6:47PM PDT on Sep 12, 2012

Diane, of course you are absolutely correct Bush 43 was hardly a neophyte. He had been president for approx. 8 months and Governor of my home state of Texas for far too long before that. I was allowing him much more “slack” than either my heart or head felt and my point was it takes a year, give or take, to become proficient in a new job. Some never become proficient. I am of the opinion Bush 43 falls into that classification. I can’t help but think the best actions President Bush has done for the nation has been his decision to retire quietly and not interject himself into the discourse of today. Dick Cheney should take a cue from his President.

11:23PM PDT on Sep 11, 2012

" In his daily briefing of August 6, 2001 the new president was told by his own security people of “chatter” of a possible attack involving airplanes. The president chose to ignore the warning. We know the results"..........John H., to be perfectly factual, G.W. wasn't exactly the "new president" in that by August 6th, he'd been in office for 8 months. His Daddy had been President before him (not immediately before him, but previous Administration to Clinton's) and he should have been a bit more "on the ball" with keeping up with news flashes and what his advisors told him. Does anyone else remember the "deer in the headlights" look on his face when he was told at the school where he was talking to kids what had just gone down when the SS whispered "something" in his ear?

10:23PM PDT on Sep 11, 2012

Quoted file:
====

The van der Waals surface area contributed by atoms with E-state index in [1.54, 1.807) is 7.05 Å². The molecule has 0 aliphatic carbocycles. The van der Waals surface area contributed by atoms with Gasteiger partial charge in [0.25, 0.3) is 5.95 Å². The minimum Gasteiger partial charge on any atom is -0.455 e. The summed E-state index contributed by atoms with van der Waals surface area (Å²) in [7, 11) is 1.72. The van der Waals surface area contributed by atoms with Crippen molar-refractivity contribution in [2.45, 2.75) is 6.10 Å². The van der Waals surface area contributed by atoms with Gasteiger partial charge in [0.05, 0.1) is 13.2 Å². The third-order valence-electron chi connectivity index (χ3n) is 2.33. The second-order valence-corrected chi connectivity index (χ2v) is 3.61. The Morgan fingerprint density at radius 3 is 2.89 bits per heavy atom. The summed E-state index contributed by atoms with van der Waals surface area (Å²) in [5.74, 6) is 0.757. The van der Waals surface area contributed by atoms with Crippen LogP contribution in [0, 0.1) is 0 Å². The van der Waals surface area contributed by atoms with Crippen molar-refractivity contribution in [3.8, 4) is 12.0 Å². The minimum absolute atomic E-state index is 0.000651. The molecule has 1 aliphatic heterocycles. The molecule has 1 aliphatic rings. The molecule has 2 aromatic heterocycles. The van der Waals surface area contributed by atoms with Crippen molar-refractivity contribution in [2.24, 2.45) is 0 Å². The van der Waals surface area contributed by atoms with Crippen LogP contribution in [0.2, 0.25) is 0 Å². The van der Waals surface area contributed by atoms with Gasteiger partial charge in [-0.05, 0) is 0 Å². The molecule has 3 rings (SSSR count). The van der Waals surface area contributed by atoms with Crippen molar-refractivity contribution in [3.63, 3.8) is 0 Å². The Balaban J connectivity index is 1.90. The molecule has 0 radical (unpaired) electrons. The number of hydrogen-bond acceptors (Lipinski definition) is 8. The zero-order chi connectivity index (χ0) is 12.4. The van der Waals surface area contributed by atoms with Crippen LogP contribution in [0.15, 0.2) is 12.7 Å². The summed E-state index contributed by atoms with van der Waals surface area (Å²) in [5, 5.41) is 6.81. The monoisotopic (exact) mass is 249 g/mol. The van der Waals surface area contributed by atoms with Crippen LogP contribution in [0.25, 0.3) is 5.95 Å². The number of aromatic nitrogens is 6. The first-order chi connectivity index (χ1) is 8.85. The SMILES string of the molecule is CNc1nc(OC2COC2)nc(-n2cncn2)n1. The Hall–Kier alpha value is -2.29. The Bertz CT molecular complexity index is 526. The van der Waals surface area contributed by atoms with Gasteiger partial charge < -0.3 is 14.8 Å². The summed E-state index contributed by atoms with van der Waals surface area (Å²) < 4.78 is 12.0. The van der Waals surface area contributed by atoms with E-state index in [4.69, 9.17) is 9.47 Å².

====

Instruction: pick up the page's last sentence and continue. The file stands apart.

Unfortunately, it doesn't matter if it was the right thing to do or not.
Surely, a deal was made for this to happen, for reasons we will never know in our lifetime.

Should be have been pardoned?
In a perfect world, NO.

1:58PM PDT on Sep 11, 2012

@ Denise ---continued. I do wish the site would extend the limit of the posting length.
I’ll direct your memory to the previous change of administrations. The incoming administration was told of possible danger from a terrorist group called al Qaida. The incoming group chose to ignore the warning. In his daily briefing of August 6, 2001 the new president was told by his own security people of “chatter” of a possible attack involving airplanes. The president chose to ignore the warning. We know the results. I’m not apologizing for the failure of the Obama Administration. I’m saying errors are made by each incoming administration; such errors are seemingly designed into the workings of our government. You decide the bigger blunder.

2:24AM PDT on Sep 11, 2012